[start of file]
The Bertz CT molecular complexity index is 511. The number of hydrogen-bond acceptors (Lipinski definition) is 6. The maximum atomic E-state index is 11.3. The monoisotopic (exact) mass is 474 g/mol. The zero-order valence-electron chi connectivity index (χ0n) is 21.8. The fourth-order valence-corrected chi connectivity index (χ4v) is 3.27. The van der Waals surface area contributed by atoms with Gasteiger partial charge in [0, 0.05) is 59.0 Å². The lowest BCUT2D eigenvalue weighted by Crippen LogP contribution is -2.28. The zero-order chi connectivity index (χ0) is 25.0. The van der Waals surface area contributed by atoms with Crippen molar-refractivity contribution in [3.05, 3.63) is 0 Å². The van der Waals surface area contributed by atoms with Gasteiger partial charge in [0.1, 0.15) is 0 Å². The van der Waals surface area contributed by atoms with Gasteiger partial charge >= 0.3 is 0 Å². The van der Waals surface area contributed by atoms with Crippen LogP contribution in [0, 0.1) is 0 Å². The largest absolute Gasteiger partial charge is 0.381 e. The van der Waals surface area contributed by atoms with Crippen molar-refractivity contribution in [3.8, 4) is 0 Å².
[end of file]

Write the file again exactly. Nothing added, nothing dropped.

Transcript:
The Bertz CT molecular complexity index is 511. The number of hydrogen-bond acceptors (Lipinski definition) is 6. The maximum atomic E-state index is 11.3. The monoisotopic (exact) mass is 474 g/mol. The zero-order valence-electron chi connectivity index (χ0n) is 21.8. The fourth-order valence-corrected chi connectivity index (χ4v) is 3.27. The van der Waals surface area contributed by atoms with Gasteiger partial charge in [0, 0.05) is 59.0 Å². The lowest BCUT2D eigenvalue weighted by Crippen LogP contribution is -2.28. The zero-order chi connectivity index (χ0) is 25.0. The van der Waals surface area contributed by atoms with Crippen molar-refractivity contribution in [3.05, 3.63) is 0 Å². The van der Waals surface area contributed by atoms with Gasteiger partial charge in [0.1, 0.15) is 0 Å². The van der Waals surface area contributed by atoms with Gasteiger partial charge >= 0.3 is 0 Å². The van der Waals surface area contributed by atoms with Crippen LogP contribution in [0, 0.1) is 0 Å². The largest absolute Gasteiger partial charge is 0.381 e. The van der Waals surface area contributed by atoms with Crippen molar-refractivity contribution in [3.8, 4) is 0 Å².